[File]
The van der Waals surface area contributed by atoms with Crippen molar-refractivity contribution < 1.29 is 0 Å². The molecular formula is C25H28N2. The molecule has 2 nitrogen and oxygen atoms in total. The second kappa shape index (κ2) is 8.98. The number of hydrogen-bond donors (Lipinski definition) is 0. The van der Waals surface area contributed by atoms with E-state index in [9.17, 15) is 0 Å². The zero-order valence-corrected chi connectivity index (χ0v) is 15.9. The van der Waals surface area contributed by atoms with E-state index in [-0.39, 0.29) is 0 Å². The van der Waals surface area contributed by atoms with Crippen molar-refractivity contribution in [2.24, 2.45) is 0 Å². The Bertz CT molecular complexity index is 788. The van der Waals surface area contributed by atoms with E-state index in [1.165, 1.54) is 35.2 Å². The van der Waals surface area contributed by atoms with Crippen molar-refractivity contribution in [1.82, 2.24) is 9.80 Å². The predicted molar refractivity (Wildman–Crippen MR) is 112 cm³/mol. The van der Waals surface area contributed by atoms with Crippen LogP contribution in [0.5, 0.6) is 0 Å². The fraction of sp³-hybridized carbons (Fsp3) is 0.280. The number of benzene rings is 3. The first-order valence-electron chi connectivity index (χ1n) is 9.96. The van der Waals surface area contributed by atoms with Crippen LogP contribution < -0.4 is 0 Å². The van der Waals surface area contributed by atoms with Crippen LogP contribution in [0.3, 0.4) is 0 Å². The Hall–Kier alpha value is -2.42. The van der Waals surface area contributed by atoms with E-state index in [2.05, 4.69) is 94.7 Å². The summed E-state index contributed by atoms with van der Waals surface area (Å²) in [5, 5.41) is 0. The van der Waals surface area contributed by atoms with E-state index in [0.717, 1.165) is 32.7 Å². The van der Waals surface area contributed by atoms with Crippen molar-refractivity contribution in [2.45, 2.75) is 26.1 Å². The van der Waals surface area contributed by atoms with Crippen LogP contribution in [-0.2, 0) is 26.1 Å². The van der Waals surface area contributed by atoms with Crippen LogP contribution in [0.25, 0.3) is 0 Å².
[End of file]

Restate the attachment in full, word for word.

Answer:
The van der Waals surface area contributed by atoms with Crippen molar-refractivity contribution < 1.29 is 0 Å². The molecular formula is C25H28N2. The molecule has 2 nitrogen and oxygen atoms in total. The second kappa shape index (κ2) is 8.98. The number of hydrogen-bond donors (Lipinski definition) is 0. The van der Waals surface area contributed by atoms with E-state index in [9.17, 15) is 0 Å². The zero-order valence-corrected chi connectivity index (χ0v) is 15.9. The van der Waals surface area contributed by atoms with E-state index in [-0.39, 0.29) is 0 Å². The van der Waals surface area contributed by atoms with Crippen molar-refractivity contribution in [2.24, 2.45) is 0 Å². The Bertz CT molecular complexity index is 788. The van der Waals surface area contributed by atoms with E-state index in [1.165, 1.54) is 35.2 Å². The van der Waals surface area contributed by atoms with Crippen molar-refractivity contribution in [1.82, 2.24) is 9.80 Å². The predicted molar refractivity (Wildman–Crippen MR) is 112 cm³/mol. The van der Waals surface area contributed by atoms with Crippen LogP contribution in [0.5, 0.6) is 0 Å². The fraction of sp³-hybridized carbons (Fsp3) is 0.280. The number of benzene rings is 3. The first-order valence-electron chi connectivity index (χ1n) is 9.96. The van der Waals surface area contributed by atoms with Crippen LogP contribution < -0.4 is 0 Å². The van der Waals surface area contributed by atoms with Crippen LogP contribution in [0.3, 0.4) is 0 Å². The Hall–Kier alpha value is -2.42. The van der Waals surface area contributed by atoms with E-state index in [2.05, 4.69) is 94.7 Å². The summed E-state index contributed by atoms with van der Waals surface area (Å²) in [5, 5.41) is 0. The van der Waals surface area contributed by atoms with E-state index in [0.717, 1.165) is 32.7 Å². The van der Waals surface area contributed by atoms with Crippen molar-refractivity contribution in [2.45, 2.75) is 26.1 Å². The van der Waals surface area contributed by atoms with Crippen LogP contribution in [-0.2, 0) is 26.1 Å². The van der Waals surface area contributed by atoms with Crippen LogP contribution in [0.25, 0.3) is 0 Å².